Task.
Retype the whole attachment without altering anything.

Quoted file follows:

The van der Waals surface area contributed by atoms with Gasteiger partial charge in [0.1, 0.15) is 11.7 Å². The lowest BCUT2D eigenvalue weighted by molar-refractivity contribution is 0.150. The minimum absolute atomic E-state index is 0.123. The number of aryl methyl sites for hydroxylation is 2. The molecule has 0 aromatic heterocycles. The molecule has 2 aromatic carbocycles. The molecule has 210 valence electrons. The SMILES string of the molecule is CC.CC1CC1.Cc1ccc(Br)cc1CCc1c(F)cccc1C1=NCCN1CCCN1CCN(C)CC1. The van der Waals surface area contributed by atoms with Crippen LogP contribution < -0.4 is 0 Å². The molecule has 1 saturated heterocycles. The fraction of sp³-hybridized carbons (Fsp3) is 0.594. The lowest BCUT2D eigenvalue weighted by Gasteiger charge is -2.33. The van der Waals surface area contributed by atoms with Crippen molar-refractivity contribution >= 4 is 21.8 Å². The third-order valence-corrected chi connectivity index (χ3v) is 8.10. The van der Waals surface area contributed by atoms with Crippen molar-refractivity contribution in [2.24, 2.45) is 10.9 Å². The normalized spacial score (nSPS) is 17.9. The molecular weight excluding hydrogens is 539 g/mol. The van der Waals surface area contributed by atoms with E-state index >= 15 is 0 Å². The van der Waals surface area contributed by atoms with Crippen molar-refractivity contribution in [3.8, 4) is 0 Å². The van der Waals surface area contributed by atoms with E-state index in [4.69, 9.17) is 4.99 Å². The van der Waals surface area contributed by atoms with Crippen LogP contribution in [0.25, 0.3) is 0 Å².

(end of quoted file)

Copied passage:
The van der Waals surface area contributed by atoms with Gasteiger partial charge in [0.1, 0.15) is 11.7 Å². The lowest BCUT2D eigenvalue weighted by molar-refractivity contribution is 0.150. The minimum absolute atomic E-state index is 0.123. The number of aryl methyl sites for hydroxylation is 2. The molecule has 0 aromatic heterocycles. The molecule has 2 aromatic carbocycles. The molecule has 210 valence electrons. The SMILES string of the molecule is CC.CC1CC1.Cc1ccc(Br)cc1CCc1c(F)cccc1C1=NCCN1CCCN1CCN(C)CC1. The van der Waals surface area contributed by atoms with Crippen LogP contribution < -0.4 is 0 Å². The molecule has 1 saturated heterocycles. The fraction of sp³-hybridized carbons (Fsp3) is 0.594. The lowest BCUT2D eigenvalue weighted by Gasteiger charge is -2.33. The van der Waals surface area contributed by atoms with Crippen molar-refractivity contribution >= 4 is 21.8 Å². The third-order valence-corrected chi connectivity index (χ3v) is 8.10. The van der Waals surface area contributed by atoms with Crippen molar-refractivity contribution in [2.24, 2.45) is 10.9 Å². The normalized spacial score (nSPS) is 17.9. The molecular weight excluding hydrogens is 539 g/mol. The van der Waals surface area contributed by atoms with E-state index >= 15 is 0 Å². The van der Waals surface area contributed by atoms with Crippen molar-refractivity contribution in [3.8, 4) is 0 Å². The van der Waals surface area contributed by atoms with E-state index in [4.69, 9.17) is 4.99 Å². The van der Waals surface area contributed by atoms with Crippen LogP contribution in [0.25, 0.3) is 0 Å².